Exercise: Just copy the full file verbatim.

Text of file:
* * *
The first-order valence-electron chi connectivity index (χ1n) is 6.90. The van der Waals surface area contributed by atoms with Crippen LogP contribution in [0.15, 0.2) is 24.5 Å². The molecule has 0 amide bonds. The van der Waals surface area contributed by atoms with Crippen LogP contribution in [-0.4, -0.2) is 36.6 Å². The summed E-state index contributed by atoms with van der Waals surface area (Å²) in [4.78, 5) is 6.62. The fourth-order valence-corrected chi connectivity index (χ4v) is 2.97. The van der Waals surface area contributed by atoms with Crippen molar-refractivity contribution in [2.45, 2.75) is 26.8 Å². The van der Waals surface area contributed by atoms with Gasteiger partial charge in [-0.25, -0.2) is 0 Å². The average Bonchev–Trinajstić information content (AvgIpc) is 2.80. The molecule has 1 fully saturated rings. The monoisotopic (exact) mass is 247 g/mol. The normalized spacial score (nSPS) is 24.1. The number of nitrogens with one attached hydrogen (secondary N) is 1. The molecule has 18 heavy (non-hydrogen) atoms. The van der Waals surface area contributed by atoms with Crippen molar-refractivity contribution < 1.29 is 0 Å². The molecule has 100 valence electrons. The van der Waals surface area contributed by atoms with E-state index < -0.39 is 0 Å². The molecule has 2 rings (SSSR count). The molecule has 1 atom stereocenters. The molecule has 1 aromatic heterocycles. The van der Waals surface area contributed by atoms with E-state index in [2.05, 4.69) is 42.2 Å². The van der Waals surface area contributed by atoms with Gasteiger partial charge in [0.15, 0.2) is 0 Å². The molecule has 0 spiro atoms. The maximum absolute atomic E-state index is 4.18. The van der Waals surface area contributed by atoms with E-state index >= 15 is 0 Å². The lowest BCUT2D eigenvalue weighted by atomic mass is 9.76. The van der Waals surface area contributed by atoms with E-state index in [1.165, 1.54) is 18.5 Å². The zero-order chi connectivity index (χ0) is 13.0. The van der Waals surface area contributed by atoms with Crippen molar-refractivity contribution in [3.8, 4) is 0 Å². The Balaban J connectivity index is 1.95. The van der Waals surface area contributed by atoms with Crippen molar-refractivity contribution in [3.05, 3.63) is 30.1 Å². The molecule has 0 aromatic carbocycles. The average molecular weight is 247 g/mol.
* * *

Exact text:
The first-order valence-electron chi connectivity index (χ1n) is 6.90. The van der Waals surface area contributed by atoms with Crippen LogP contribution in [0.15, 0.2) is 24.5 Å². The molecule has 0 amide bonds. The van der Waals surface area contributed by atoms with Crippen LogP contribution in [-0.4, -0.2) is 36.6 Å². The summed E-state index contributed by atoms with van der Waals surface area (Å²) in [4.78, 5) is 6.62. The fourth-order valence-corrected chi connectivity index (χ4v) is 2.97. The van der Waals surface area contributed by atoms with Crippen molar-refractivity contribution in [2.45, 2.75) is 26.8 Å². The van der Waals surface area contributed by atoms with Gasteiger partial charge in [-0.25, -0.2) is 0 Å². The average Bonchev–Trinajstić information content (AvgIpc) is 2.80. The molecule has 1 fully saturated rings. The monoisotopic (exact) mass is 247 g/mol. The normalized spacial score (nSPS) is 24.1. The number of nitrogens with one attached hydrogen (secondary N) is 1. The molecule has 18 heavy (non-hydrogen) atoms. The van der Waals surface area contributed by atoms with Crippen molar-refractivity contribution < 1.29 is 0 Å². The molecule has 100 valence electrons. The van der Waals surface area contributed by atoms with E-state index < -0.39 is 0 Å². The molecule has 2 rings (SSSR count). The molecule has 1 atom stereocenters. The molecule has 1 aromatic heterocycles. The van der Waals surface area contributed by atoms with E-state index in [2.05, 4.69) is 42.2 Å². The van der Waals surface area contributed by atoms with Gasteiger partial charge in [0.15, 0.2) is 0 Å². The molecule has 0 spiro atoms. The maximum absolute atomic E-state index is 4.18. The van der Waals surface area contributed by atoms with E-state index >= 15 is 0 Å². The lowest BCUT2D eigenvalue weighted by atomic mass is 9.76. The van der Waals surface area contributed by atoms with E-state index in [1.165, 1.54) is 18.5 Å². The zero-order chi connectivity index (χ0) is 13.0. The van der Waals surface area contributed by atoms with Crippen molar-refractivity contribution in [3.8, 4) is 0 Å². The Balaban J connectivity index is 1.95. The van der Waals surface area contributed by atoms with Crippen molar-refractivity contribution in [3.05, 3.63) is 30.1 Å². The molecule has 0 aromatic carbocycles. The average molecular weight is 247 g/mol.